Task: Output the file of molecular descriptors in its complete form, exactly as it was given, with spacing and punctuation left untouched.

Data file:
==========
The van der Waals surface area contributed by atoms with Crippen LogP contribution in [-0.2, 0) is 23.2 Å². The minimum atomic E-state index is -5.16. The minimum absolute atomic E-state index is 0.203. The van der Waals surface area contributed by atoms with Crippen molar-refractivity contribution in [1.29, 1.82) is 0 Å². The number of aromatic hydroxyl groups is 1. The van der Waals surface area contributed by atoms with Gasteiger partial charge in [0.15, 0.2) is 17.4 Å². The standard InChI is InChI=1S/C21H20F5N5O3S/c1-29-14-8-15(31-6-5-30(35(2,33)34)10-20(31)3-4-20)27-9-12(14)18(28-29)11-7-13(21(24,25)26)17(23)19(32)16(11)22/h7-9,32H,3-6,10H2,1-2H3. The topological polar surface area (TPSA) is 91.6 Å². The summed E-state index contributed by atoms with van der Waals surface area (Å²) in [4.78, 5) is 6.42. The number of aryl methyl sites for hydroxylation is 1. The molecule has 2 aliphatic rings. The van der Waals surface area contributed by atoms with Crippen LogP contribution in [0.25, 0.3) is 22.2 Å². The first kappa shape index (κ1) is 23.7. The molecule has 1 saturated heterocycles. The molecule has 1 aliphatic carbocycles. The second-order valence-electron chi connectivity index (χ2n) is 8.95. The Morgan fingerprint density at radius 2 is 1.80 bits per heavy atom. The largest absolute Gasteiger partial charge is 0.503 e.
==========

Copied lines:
The van der Waals surface area contributed by atoms with Crippen LogP contribution in [-0.2, 0) is 23.2 Å². The minimum atomic E-state index is -5.16. The minimum absolute atomic E-state index is 0.203. The van der Waals surface area contributed by atoms with Crippen molar-refractivity contribution in [1.29, 1.82) is 0 Å². The number of aromatic hydroxyl groups is 1. The van der Waals surface area contributed by atoms with Gasteiger partial charge in [0.15, 0.2) is 17.4 Å². The standard InChI is InChI=1S/C21H20F5N5O3S/c1-29-14-8-15(31-6-5-30(35(2,33)34)10-20(31)3-4-20)27-9-12(14)18(28-29)11-7-13(21(24,25)26)17(23)19(32)16(11)22/h7-9,32H,3-6,10H2,1-2H3. The topological polar surface area (TPSA) is 91.6 Å². The summed E-state index contributed by atoms with van der Waals surface area (Å²) in [4.78, 5) is 6.42. The number of aryl methyl sites for hydroxylation is 1. The molecule has 2 aliphatic rings. The van der Waals surface area contributed by atoms with Crippen LogP contribution in [0.25, 0.3) is 22.2 Å². The first kappa shape index (κ1) is 23.7. The molecule has 1 saturated heterocycles. The molecule has 1 aliphatic carbocycles. The second-order valence-electron chi connectivity index (χ2n) is 8.95. The Morgan fingerprint density at radius 2 is 1.80 bits per heavy atom. The largest absolute Gasteiger partial charge is 0.503 e.